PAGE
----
The Mystery Behind Mona Liza’s Eyebrows

Thanks to modern technology, a 240 megapixel camera has somehow resolved the mystery behind Mona Lisa’s eyebrows. Leonardo Da Vinci’s renowned painting, the Mona Liza was examined a French art expert named, “Pascal Cotte.” Through a technical analysis of the photo, it was found out that Leonardo construct the painting in layers, of which the last core is a special glaze whose optical properties increased the illusion of a three-dimensional face. The eyebrow was painted in details above the glaze. Cotte said: “That could explain why the eyebrows have disappeared – they have faded because of chemical reactions or they have been cleaned off.”   The 240 camera megapixel camera measured the light so sensitively.  With that, it can penetrate with clarity the host of secrets about Mona Lisa from top paints down to other covered layers.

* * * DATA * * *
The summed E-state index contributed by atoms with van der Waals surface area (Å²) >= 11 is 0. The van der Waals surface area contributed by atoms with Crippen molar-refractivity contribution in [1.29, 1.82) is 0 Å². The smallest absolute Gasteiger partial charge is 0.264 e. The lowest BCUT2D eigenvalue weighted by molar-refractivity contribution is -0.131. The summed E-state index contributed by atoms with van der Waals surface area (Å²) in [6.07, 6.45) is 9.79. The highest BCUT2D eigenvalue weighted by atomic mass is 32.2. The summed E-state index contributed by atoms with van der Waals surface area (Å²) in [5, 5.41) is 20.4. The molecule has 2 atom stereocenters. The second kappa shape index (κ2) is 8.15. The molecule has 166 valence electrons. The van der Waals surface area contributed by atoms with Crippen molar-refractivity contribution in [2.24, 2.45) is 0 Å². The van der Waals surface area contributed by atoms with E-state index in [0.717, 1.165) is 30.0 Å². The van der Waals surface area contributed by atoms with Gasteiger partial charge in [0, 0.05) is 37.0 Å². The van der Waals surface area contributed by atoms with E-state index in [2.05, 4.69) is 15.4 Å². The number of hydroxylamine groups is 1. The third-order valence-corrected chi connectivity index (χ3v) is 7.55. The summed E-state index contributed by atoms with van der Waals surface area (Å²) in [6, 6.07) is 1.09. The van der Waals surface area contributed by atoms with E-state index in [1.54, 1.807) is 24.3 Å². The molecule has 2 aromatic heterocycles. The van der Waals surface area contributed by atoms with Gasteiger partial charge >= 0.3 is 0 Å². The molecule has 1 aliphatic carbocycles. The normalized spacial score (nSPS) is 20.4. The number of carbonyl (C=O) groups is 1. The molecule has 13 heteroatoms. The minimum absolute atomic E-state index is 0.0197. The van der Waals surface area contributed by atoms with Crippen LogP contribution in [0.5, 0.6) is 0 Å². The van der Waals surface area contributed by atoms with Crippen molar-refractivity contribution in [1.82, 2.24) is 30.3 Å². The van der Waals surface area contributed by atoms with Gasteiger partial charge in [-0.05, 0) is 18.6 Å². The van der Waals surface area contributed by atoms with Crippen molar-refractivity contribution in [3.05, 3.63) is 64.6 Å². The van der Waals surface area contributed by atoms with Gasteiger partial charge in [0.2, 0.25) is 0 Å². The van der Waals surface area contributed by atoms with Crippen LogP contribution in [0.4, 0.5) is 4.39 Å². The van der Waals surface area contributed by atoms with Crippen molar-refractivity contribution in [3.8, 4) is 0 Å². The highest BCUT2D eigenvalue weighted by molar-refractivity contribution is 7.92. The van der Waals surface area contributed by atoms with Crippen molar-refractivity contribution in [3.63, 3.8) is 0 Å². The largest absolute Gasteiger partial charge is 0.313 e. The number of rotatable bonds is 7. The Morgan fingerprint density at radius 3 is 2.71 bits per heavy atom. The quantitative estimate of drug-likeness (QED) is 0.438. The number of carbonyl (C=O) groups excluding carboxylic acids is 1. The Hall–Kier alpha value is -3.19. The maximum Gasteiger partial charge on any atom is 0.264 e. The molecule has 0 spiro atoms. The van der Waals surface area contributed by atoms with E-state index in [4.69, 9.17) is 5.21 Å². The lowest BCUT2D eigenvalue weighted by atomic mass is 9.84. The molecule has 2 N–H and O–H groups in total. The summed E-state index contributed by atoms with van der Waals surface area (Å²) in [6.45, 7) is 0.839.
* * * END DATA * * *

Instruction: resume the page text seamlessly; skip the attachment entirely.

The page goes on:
Mr. Cotte mentioned that the Mona Lisa looked “totally different” 500 years ago. Below were his examples:

• Infra-red imaging shows Leonardo moved the position of a finger on the left hand “to give a more relaxed position, consistent with the smile.”

• It had a blue sky and the subject’s skin had not yellowed.

• The underlying layers of the face – painted using lead white and mercury vermillion – also show it was wider than the end result appears.

• The smile, the glance, the face were all wider.

• On top of the base layers the artist added a glazed shadowing layer to create a three dimensional effect.

“I do not say that he was successful, in reproducing a stereo-vision effect, but if you want to achieve that this is the best way to do it,” said Cotte. “But now it looks totally different to how he painted it. All the optical effects have disappeared.”

He said that for Leonardo the Mona Lisa was “more than a painting, it was a challenge to reproduce real life”.

Cotte’s work is explained in an exhibition, The Secrets of the Mona Lisa that opens at the Museum of Science and Industry in Manchester.

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